trains-leaving-Detroit-at-midnight problems. There is absolutely no way that
this shift in emphasis can be justified. These problems have been developed
by teachers over the years to teach the thought processes and skills that
are necessary to solve other problems that are new and strange. The document
also says that "type" problems should be replaced with "non-standard
problems" and with "open-ended problems" and "extended problem-solving
projects." The idea of non-standard problems is ludicrous. Don't the authors
of the Standards realize that all of the problems in the first course in
algebra are non-standard to students who have never studied algebra before?
Throwing out a tried-and-true method and replacing it with an untested one
is totally irresponsible.
The real damage these people do is caused by the fact that they focus
on methods rather than on results. They actively disparage any positive
results from programs that do not use their methods. Saxon Publishers has
produced a K-12 math series that has, in almost every system that has used
the 9-12 program, doubled academic math enrollment, tripled calculus
enrollment, raised college board scores from 19 percent in schools whose
scores were already high to over 50 percent in schools whose scores were
low. The use of Saxon math books has resulted in large increases in the
number of minority students and women who take upper division math courses
and large decreases in the number of students who take dum-dum math courses
such as consumer math. Because I use methods the NCTM considers to be
impure, many people who have what I call an NCTM mentality refuse to
investigate my claims and refuse to consider that these results could accrue
from the use of Saxon Math. I received a letter on NCTM stationery from Jack
Price dated August 11, 1994, in which he insinuated that I am a liar and a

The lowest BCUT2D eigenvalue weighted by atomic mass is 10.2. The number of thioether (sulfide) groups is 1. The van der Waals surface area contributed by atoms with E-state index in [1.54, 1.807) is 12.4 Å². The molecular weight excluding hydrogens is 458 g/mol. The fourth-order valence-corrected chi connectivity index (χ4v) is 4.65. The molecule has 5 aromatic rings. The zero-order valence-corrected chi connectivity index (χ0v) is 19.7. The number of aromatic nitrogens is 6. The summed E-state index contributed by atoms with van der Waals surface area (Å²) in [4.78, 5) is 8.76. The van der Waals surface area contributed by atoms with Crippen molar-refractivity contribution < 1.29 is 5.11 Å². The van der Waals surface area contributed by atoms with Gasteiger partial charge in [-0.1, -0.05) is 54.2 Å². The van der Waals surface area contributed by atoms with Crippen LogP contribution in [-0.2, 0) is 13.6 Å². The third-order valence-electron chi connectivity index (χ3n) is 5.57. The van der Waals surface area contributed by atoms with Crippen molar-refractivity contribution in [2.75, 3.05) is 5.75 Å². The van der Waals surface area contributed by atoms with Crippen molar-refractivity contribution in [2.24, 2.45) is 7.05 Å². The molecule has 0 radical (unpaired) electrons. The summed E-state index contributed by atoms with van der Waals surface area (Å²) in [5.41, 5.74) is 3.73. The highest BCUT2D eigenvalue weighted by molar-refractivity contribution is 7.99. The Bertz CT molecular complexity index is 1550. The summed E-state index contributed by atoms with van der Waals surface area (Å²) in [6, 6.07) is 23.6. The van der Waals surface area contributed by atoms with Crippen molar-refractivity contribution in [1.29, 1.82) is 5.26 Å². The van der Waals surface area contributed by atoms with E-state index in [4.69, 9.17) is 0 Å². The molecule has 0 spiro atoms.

character assassin for making these claims. This man is the president of the
NCTM and he is not doing his job. He has not even investigated my claims!!
I would be happy to furnish to anyone who writes me a copy of this
correspondence, and I'll include a report from 92 schools in 38 states that
buttresses my claims. I will also be happy to send you a list of schools in
your state whose students have experienced huge gains in math achievement as
a result of the use of the Saxon Math books, and a list of teachers from
these schools who are willing to have you call them so they can tell you how
thrilled they are about their successes with Saxon.
-John Saxon
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Quick Search:
Customer Service/Sales: 1-800-284-7019, Local: (405) 329-7019
Fax: (405) 360-4205, Math Help Line: (405) 573-6451
If you have any questions please send e-mail to webmaster@saxonpub.com
Copyright © 1997 by Saxon Publishers, Inc.
Last Modified: Tuesday, 10-Dec-96 11:02:39 CST
538
To: arthurhu@halcyon.com
From: "James Kilpatrick"
Subject: NCTM Standards and "Need" for reform
Date sent: Fri, 31 Oct 1997 16:56:29 -0600
[What's Wrong with My Money?]
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San Francisco - June 1996
I am sick and tired of listening to the public schools whining about
not having enough money. The reason for the low scores in reading and math
is that the administrators are not doing their jobs. Many have doctor's
degrees in education, are paid handsome -- no very, very handsome --
salaries, and yet they are not producing.
It is time to throw down the gauntlet, so let us begin with the
administrators in the San Francisco Public Schools. Saxon Publishers wrote
the San Francisco superintendent and his curriculum coordinator about a year
and a half ago and offered to provide one class set of Saxon math books at
each grade K, 1, 2, 3, 4, and 5 to all of San Francisco's elementary schools
that have an enrollment of more than 250 students. The value of the books
was about $3,500 per school, and for all sixty-four elementary schools, this
came to approximately $224,000. The in-service for the teachers at a central
location was to be provided at no charge. This was to allow the San
Francisco schools to demonstrate in their own classrooms, using their own
teachers, that dramatic gains in student achievement in mathematics could
occur almost at once. And guess what? Neither the superintendent nor his
curriculum director did us the courtesy of a reply. They simply placed our